Montrose and Covenanters: Their Characters and Conduct, Illustrated from Private Letters and Other Original Documents Hitherto Unpublished, Embracing the Times of Charles the First, from the Rise of the Troubles in Scotland, to the Death of Montrose, 2. kötet
J. Duncan, 1838
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answer appears Argyle arms army authority Baillie battle betwixt brother brought called Castle cause charge Charles Clarendon command commission Committee Covenanters covenanting dated desire Earl Edinburgh effect enemy England Estates expressions fact faction favour foot forces friends give given Gordon Hamilton hand head Highlanders honour hope horse House hundred Huntly Incident James John joined King King's kingdom land leave less letter Lord loyal Majesty Majesty's Marquis matter means ment Montrose Montrose's Murray Napier never night noblemen notes occasion offer Ogilvy Parliament particular party passed person petition plot position present prison prove question reason received record reference rest returned Royal says Scotland seems sent Stewart suffered taken thing thought thousand tion took town trose whole Wishart writes young
358. oldal - Come away, come away, Hark to the summons ! Come in your war array, Gentles and commons. Come from deep glen, and From mountain so rocky, The war-pipe and pennon Are at Inverlochy. Come every hill-plaid, and True heart that wears one, Come every steel blade, and Strong hand that bears one.
294. oldal - Their habit is — shoes, with but one sole apiece ; stockings (which they call short hose), made of a warm stuff of diverse colours, which they call tartan ; as for breeches, many of them, nor their forefathers, never wore any, but a jerkin of the same stuff that their hose is of, their garters being bands or wreaths of hay or straw ; with a plaid about their shoulders, which is a mantle of diverse colours, much finer and lighter stuff than...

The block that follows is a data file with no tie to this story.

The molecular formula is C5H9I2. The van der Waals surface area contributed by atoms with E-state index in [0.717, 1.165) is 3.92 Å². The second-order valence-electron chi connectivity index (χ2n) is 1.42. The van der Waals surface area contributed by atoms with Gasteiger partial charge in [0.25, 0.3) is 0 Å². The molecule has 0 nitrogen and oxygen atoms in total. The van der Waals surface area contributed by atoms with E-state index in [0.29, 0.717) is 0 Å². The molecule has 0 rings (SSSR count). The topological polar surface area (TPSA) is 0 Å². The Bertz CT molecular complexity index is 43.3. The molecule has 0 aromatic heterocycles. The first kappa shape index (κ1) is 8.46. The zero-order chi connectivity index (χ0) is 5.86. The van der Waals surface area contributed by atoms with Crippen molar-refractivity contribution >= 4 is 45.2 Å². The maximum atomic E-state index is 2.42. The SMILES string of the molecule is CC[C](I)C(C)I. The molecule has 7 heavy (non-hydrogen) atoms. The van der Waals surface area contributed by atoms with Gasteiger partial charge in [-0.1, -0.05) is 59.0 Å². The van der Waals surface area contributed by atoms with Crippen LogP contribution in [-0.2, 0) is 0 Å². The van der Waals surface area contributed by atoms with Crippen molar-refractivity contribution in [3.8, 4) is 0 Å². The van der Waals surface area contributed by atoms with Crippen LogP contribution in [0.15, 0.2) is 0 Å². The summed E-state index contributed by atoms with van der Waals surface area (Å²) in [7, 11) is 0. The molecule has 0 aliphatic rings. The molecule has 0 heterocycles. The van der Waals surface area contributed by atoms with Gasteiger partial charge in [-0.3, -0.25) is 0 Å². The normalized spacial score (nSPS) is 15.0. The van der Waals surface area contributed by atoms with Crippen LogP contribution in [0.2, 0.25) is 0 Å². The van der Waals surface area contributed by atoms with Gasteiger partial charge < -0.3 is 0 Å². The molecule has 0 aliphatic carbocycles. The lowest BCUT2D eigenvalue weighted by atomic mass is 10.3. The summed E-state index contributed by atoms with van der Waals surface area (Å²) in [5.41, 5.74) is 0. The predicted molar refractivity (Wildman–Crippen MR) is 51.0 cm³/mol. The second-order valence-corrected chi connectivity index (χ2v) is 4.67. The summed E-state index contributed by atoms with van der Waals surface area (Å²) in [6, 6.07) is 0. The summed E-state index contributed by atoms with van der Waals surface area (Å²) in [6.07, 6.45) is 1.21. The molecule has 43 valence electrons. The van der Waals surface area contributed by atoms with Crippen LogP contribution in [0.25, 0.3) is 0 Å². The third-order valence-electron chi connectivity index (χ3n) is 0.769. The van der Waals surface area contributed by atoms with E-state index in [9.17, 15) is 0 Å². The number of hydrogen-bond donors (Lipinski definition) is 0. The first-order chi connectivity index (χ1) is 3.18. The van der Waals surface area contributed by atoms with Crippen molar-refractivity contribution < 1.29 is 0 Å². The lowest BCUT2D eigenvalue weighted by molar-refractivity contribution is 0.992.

481. oldal - Mine eyes shall be upon the faithful of the land, that they may dwell with me : he that walketh in a perfect way, he shall serve me.
520. oldal - I'd weep the world to such a strain That it should deluge once again. But since thy loud-tongued blood demands supplies More from Briareus' hands, than Argus' eyes, I'll sing thy obsequies with trumpet sounds, And write thy epitaph with blood and wounds.
573. oldal - Let them bestow on every airth a limb, Then open all my veins, that I may swim To thee, my Maker ! in that crimson lake ; Then place my parboiled head upon a stake — Scatter my ashes — strew them in the air ; Lord ! since thou knowest where all these atoms are, I'm hopeful thou'lt recover once my dust, And confident thou'lt raise me with the just.
546. oldal - I'll sound no trumpet as I wont, Nor march by tuck of drum ; But hold my arms, like ensigns, up, Thy falsehood to deplore, And bitterly will sigh and weep, And never love thee more. I'll do with thee as Nero did When Rome was...
568. oldal - Which way to scale the wall; Nor balls of wildfire love consume The shrine which I adore ; For if such smoke about thee fume, I'll never love thee more.
567. oldal - That puts it not unto the touch, To win or lose it all. But I must rule and govern still And always give the law, And have each subject at my will, And all to stand in awe.
568. oldal - My case, and read the reason why I can love thee no more. The golden laws of love shall be Upon this pillar hung, — A simple heart, a single eye, A true and constant tongue. Let no man for more love pretend Than he has hearts in store; True love begun shall never end : Love one and love no more. Then shall thy heart be set by mine, But in far different case; For mine was true, so was not thine, But look't like Janus